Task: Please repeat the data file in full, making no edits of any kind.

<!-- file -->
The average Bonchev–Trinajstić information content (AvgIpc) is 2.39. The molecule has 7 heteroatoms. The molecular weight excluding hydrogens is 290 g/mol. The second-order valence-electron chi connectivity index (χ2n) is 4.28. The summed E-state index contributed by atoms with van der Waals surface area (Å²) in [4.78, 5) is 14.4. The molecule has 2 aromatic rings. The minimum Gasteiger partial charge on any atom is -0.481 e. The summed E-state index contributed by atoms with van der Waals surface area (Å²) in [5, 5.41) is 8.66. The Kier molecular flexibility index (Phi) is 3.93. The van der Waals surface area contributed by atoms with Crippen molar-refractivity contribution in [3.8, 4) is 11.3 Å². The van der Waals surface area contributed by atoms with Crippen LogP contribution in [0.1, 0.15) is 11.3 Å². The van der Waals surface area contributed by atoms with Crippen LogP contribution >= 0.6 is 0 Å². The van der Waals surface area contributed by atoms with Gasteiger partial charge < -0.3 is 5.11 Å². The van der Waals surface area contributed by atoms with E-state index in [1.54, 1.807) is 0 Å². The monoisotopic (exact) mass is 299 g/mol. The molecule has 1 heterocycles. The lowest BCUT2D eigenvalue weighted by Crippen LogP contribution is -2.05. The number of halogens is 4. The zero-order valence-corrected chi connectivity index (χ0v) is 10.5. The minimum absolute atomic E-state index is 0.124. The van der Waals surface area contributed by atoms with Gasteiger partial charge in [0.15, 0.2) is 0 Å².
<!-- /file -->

The average Bonchev–Trinajstić information content (AvgIpc) is 2.39. The molecule has 7 heteroatoms. The molecular weight excluding hydrogens is 290 g/mol. The second-order valence-electron chi connectivity index (χ2n) is 4.28. The summed E-state index contributed by atoms with van der Waals surface area (Å²) in [4.78, 5) is 14.4. The molecule has 2 aromatic rings. The minimum Gasteiger partial charge on any atom is -0.481 e. The summed E-state index contributed by atoms with van der Waals surface area (Å²) in [5, 5.41) is 8.66. The Kier molecular flexibility index (Phi) is 3.93. The van der Waals surface area contributed by atoms with Crippen molar-refractivity contribution in [3.8, 4) is 11.3 Å². The van der Waals surface area contributed by atoms with Crippen LogP contribution in [0.1, 0.15) is 11.3 Å². The van der Waals surface area contributed by atoms with Crippen LogP contribution >= 0.6 is 0 Å². The van der Waals surface area contributed by atoms with Gasteiger partial charge < -0.3 is 5.11 Å². The van der Waals surface area contributed by atoms with E-state index in [1.54, 1.807) is 0 Å². The monoisotopic (exact) mass is 299 g/mol. The molecule has 1 heterocycles. The lowest BCUT2D eigenvalue weighted by Crippen LogP contribution is -2.05. The number of halogens is 4. The zero-order valence-corrected chi connectivity index (χ0v) is 10.5. The minimum absolute atomic E-state index is 0.124. The van der Waals surface area contributed by atoms with Gasteiger partial charge in [0.15, 0.2) is 0 Å².